Monday, February 18, 2013

The Rockfordphiles

I've been pretty much absent the past couple weeks because something big has been brewing on the homefront.  It's something I couldn't talk about, except in hushed whispers with my wife.  The news was made public yesterday, so now I feel a bit more relaxed about sharing it.

My wife is being appointed Superintendent of the Rockford District of the Northern Illinois Conference of the United Methodist Church.

Like all appointment changes, this is bittersweet.  We've only been here at Cornerstone UMC for three years, very short to say the least.  As with all the churches Lisa has served, we have all come to know and love the people of Cornerstone; they are our church family, people with whom we worship and learn and grow in faith.

At the same time, I am, as usual, excited at the thought of something new for us as a family; a new challenge, with tremendous responsibility, for Lisa; something new, yet familiar (we lived in the Rockford metro area for six years, so we are returning, in a sense, to a place we know well), that will offer all of us challenges and opportunities.

The office of District Superintendent is one of those weird things that's like Topsy in Uncle Tom's Cabin: It just growed.  Once upon a time, many if not most of the circuit riders serving small Methodist congregations were local pastors, not "ordained" yet still called to serve.  In order that order and discipline (a favorite word for we Methodists, you know), a system of presiding elders was created.  These were persons who went through seminary, were ordained, and served not so much as managers or overseers as much as senior clergy, arriving at these small churches to consecrate the elements for communion, to perform the sacrament of baptism, and to perform other duties where they might see a need.

Over the years and decades, as the Methodist clergy became both better educated and more professional, the role of the presiding elder began subtle shifts and changes.  While there is a long section of the Book of Discipline on the Superintendency, the best way for non-United Methodist folks to think about the office is this: Middle Management.

Our is a connectional system; that means that each and every local church is linked to all the others.  These linkages spread out to embrace the whole of the denomination.  At the same time, for many local churches, these links can seem less tangible and concrete, the relationships not only among United Methodists, but even with the Annual Conference of which that church is a part can seem more theoretical than actual.  For many people, the District Superintendent is an embodiment of the connection, the personification of the links among United Methodists, and more specifically from the local church to the Annual Conference.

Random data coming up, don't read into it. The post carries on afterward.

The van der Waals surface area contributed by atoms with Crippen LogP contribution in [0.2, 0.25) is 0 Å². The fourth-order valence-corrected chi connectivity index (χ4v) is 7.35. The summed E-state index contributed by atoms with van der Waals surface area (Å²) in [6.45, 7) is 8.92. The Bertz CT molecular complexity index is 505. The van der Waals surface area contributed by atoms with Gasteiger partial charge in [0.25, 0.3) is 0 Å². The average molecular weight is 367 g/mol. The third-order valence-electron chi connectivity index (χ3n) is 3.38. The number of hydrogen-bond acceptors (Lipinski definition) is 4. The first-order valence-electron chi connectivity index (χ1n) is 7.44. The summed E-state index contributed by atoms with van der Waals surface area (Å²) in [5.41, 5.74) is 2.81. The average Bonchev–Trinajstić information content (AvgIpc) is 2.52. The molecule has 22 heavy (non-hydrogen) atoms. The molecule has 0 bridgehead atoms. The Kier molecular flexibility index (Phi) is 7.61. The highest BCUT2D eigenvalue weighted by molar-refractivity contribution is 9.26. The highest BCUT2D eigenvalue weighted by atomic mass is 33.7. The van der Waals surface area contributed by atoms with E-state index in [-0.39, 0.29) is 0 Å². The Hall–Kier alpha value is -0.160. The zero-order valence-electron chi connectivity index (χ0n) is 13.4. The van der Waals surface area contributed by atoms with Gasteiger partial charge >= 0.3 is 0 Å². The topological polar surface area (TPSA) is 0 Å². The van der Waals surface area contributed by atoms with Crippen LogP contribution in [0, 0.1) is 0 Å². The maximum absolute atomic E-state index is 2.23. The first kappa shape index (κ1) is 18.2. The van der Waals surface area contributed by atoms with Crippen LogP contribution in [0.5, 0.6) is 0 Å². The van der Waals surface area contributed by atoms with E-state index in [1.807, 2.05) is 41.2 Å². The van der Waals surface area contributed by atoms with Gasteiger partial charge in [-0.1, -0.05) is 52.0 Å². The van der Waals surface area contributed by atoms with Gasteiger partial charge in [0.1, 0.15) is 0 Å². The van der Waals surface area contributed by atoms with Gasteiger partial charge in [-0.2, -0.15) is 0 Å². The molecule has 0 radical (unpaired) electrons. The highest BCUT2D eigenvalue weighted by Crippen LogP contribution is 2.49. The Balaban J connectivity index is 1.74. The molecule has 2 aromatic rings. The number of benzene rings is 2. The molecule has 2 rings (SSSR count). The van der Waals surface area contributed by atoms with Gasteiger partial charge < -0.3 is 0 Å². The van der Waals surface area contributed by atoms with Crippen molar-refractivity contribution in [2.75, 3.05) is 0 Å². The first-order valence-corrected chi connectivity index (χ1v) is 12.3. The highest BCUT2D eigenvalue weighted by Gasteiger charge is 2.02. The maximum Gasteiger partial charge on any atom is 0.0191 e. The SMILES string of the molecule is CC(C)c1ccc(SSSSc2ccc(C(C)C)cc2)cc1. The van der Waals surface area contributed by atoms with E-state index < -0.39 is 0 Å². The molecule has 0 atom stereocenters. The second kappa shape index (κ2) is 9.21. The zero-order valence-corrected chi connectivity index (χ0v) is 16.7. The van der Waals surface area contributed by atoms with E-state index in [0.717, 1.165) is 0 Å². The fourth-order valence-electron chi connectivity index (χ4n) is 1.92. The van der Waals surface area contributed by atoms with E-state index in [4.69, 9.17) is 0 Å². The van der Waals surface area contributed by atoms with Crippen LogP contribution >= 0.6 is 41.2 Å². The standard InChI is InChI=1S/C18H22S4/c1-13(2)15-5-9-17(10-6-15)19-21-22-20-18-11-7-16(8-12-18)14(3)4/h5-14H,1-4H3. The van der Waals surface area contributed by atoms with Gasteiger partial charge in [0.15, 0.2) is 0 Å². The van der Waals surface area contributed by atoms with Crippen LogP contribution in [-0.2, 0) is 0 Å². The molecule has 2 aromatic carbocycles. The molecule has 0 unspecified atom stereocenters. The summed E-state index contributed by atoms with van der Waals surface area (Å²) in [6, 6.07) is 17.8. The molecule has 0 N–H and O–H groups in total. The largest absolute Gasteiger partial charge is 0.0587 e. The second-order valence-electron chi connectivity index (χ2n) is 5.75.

The District Superintendent has many responsibilities; one thing, however, is missing.  They do not serve a congregation.  For the first time in 19 years of ministry, Lisa will not be working through a sermon each week; she won't be presiding at funerals and weddings; she won't be baptizing or confirming or serving the Lord's Supper with a congregation.  These have been and will continue to be important, vital parts not so much of her "job", but her identity.  I know she is struggling with how that will fit with her new tasks.

So, the packing begins.  As does the whole "saying goodbye" part, with which there is, of course, also a "say hello", although in this case it will be strange.  I would ask that Lisa be remembered in your thoughts as she moves in to this odd and wonderful new ministry opportunity.  I would ask prayers for our family, particularly our children, who are making a move none of us expected, yet dealing with all the emotional back-and-forth and up-and-down that comes with moving.  Finally, a prayer for the United Methodist churches of the Rockford District, whom I believe Lisa will serve with her usual combination of love and deep, abiding faith; their clergy, for whom Lisa will be "the boss", but always one whose first concern is the health of their ministry; and finally a prayer that the mission and ministry of the United Methodist Church - "Making disciples of Jesus Christ for the transformation of the world" - will live on through the Spirit that gave and gives it life, and that the clergy and members of the Rockford District will come to see and hear in Lisa yet another embodiment of that same Spirit.

And, boy, am I glad I can finally talk about all this!

Virtual Tin Cup

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